A Physical Therapy’s Guide to Hiking

Scenic mountain landscape with lush greenery, towering peaks, and a clear blue sky, offering a picturesque backdrop for a hiking adventure.

A Physical Therapy’s Guide to Hiking

Written by Laura Beth McClendon, PT DPT

My husband and I spend an amazing weekend at Yosemite National Park in California last year. We are not avid hikers, but we could not resist going on multiple hikes when we were there. Yosemite’s main landmarks are mainly in one section of the national park,   Yosemite Valley. We decided to go on a very long hike, Upper Yosemite Falls. It is over 7-mile round trip with over 2500 elevation gain.  We did some research before the hike to see what all we need to survive that hike.

  1. Hiking boots. They need to be comfortable, supportive shoes. The outsole/ bottom of the shoes should have protruding treads to make sure that you don’t slip.
  2. Water! For a long hike, you need 2-4 L of water. We used 2 L camel bags. There was a river at the top so we also got a filter to refill the camel bags.
  3. We had Slim Jims, peanut butter, fruit snacks, pretzels, and Nature Valley bars, which are calorie dense foods.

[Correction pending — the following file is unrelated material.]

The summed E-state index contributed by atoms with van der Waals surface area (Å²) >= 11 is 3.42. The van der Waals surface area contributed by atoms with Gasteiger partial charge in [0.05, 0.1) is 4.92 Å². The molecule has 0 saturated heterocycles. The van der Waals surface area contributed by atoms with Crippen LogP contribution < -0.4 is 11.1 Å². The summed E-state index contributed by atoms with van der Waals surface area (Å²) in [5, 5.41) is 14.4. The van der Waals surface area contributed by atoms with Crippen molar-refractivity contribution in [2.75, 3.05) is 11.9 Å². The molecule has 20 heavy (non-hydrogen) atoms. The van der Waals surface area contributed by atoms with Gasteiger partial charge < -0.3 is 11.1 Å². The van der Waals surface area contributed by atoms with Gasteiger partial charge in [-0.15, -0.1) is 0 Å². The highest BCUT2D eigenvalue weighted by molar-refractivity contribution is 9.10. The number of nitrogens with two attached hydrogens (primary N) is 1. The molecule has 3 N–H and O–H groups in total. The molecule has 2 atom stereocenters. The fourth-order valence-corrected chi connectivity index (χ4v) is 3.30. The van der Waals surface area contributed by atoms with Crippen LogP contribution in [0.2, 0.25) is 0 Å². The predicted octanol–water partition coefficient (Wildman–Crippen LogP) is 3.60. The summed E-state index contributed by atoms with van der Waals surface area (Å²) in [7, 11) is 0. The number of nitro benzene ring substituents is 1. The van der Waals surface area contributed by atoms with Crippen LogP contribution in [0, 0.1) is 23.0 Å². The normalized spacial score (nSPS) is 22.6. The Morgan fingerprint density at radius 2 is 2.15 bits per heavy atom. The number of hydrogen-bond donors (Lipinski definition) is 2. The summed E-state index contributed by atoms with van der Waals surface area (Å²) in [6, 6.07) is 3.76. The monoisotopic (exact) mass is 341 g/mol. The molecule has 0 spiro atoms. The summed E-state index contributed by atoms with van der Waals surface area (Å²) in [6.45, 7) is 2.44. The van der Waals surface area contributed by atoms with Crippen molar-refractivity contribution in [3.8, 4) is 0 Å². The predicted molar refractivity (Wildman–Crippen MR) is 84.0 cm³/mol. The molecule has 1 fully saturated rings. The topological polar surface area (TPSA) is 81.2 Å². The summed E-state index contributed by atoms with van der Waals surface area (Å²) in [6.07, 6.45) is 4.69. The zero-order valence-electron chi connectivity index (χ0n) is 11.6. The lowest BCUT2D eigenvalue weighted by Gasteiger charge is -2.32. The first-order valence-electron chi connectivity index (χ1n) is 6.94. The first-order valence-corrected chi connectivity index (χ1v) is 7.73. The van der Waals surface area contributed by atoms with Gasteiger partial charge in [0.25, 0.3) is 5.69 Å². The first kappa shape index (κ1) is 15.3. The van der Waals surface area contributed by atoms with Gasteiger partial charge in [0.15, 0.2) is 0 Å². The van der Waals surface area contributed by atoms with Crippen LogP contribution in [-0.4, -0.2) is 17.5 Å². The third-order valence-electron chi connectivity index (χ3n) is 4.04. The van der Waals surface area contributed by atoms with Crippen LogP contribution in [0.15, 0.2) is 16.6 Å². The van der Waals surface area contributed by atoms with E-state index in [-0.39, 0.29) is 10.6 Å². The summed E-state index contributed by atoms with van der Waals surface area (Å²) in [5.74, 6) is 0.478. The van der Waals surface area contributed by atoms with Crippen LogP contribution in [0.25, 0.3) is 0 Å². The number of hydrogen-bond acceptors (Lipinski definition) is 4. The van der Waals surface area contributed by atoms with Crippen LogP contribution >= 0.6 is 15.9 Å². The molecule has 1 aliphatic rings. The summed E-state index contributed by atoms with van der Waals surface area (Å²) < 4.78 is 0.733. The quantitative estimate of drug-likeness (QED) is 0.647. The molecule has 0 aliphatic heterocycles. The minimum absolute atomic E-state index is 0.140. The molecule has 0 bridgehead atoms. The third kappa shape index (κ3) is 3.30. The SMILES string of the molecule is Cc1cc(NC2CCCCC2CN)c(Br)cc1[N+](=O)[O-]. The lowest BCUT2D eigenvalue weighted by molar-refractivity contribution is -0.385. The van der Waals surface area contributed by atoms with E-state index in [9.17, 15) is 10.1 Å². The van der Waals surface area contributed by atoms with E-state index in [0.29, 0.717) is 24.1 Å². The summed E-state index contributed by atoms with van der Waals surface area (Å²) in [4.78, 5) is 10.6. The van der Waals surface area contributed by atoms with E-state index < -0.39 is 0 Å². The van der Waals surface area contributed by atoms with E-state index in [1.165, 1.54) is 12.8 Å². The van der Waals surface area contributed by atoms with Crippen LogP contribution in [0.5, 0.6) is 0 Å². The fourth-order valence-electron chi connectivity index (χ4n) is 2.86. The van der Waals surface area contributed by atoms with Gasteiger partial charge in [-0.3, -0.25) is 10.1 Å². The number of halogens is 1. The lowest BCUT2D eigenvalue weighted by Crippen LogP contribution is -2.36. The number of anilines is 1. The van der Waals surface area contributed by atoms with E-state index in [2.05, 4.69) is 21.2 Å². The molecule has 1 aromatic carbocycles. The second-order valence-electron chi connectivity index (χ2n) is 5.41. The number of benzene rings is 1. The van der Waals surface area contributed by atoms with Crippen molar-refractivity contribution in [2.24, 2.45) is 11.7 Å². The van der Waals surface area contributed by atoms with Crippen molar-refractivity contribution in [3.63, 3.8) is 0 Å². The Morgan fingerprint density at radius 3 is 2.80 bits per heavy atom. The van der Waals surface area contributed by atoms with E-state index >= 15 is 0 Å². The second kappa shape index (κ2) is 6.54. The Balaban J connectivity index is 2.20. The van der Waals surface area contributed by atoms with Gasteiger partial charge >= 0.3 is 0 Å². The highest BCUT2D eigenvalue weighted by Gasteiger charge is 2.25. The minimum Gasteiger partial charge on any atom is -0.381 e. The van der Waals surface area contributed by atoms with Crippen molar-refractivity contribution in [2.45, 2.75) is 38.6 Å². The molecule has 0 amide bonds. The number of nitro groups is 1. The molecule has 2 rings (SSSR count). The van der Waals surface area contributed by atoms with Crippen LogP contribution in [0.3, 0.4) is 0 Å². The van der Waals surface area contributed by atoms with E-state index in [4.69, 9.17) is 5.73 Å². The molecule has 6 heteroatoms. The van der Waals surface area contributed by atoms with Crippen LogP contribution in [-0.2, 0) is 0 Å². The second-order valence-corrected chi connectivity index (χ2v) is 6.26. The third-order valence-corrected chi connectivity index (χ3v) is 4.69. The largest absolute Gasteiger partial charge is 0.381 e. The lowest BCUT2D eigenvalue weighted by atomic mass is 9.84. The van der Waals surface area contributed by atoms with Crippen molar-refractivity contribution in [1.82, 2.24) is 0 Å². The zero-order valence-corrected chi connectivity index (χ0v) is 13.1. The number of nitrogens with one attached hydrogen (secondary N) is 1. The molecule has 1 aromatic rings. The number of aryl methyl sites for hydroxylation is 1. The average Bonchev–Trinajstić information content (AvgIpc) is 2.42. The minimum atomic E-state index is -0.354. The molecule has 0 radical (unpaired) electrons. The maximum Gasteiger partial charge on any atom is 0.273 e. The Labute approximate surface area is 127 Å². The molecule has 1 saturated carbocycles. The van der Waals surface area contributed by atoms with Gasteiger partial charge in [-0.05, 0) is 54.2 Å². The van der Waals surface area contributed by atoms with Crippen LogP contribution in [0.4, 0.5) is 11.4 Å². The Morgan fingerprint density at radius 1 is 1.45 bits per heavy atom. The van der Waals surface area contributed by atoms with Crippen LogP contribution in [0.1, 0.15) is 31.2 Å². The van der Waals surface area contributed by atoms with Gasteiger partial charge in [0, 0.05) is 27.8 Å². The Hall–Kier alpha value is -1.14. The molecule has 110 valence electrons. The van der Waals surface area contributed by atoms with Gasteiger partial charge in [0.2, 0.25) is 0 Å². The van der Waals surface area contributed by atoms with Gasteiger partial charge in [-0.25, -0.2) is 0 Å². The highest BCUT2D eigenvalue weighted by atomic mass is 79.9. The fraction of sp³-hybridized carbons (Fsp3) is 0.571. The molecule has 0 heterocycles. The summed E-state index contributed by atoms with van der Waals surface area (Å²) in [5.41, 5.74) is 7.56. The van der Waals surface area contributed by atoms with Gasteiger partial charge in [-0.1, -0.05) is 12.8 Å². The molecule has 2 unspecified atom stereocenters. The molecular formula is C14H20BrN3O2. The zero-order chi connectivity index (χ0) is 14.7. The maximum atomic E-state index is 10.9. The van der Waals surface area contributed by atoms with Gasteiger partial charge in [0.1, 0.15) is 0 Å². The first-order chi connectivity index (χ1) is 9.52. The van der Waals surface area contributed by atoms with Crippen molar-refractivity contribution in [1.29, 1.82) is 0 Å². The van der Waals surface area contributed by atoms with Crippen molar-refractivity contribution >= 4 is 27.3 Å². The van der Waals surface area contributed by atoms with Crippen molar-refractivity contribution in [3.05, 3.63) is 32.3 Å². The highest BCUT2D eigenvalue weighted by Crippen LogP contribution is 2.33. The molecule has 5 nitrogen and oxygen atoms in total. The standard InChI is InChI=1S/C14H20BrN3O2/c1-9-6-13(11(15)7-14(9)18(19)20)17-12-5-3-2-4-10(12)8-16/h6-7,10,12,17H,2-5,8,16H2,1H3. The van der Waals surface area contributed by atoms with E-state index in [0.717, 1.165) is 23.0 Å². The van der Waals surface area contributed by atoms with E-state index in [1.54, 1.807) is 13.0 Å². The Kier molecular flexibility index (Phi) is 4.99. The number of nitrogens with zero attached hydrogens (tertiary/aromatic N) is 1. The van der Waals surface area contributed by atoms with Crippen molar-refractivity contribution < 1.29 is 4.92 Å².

4. Weather appropriate attire.
  5. Trekking poles. Our friend told us that we would need them. We got some but didn’t believe him. We were wrong! They help to make sure you have another point of contact for support going up and down the mountain. Also, they can help prevent you from getting bit by a snake. The pole helps to make sounds to scary away the snakes.
  6. First aid kit. We brought some alcohol whips, band aids, Neosporin, and Benadryl.
  7. Sunscreen and Bug Spray.
  8. Other things we brought: bear bell, cameras, and cell phones.

We had a wonderful time on our hike! So for a PT’s advice before going on a long hike:

  • stretch before you start and when you are on a break
  • take plenty of breaks
  • step carefully to prevent slips
  • And use tape or braces for your ankles or knees if you have a history of pain.
  • Happy hiking!

Carolina PT's Laura Beth McClendon, PT DPT, hiking with her husband, enjoying the outdoors and staying active.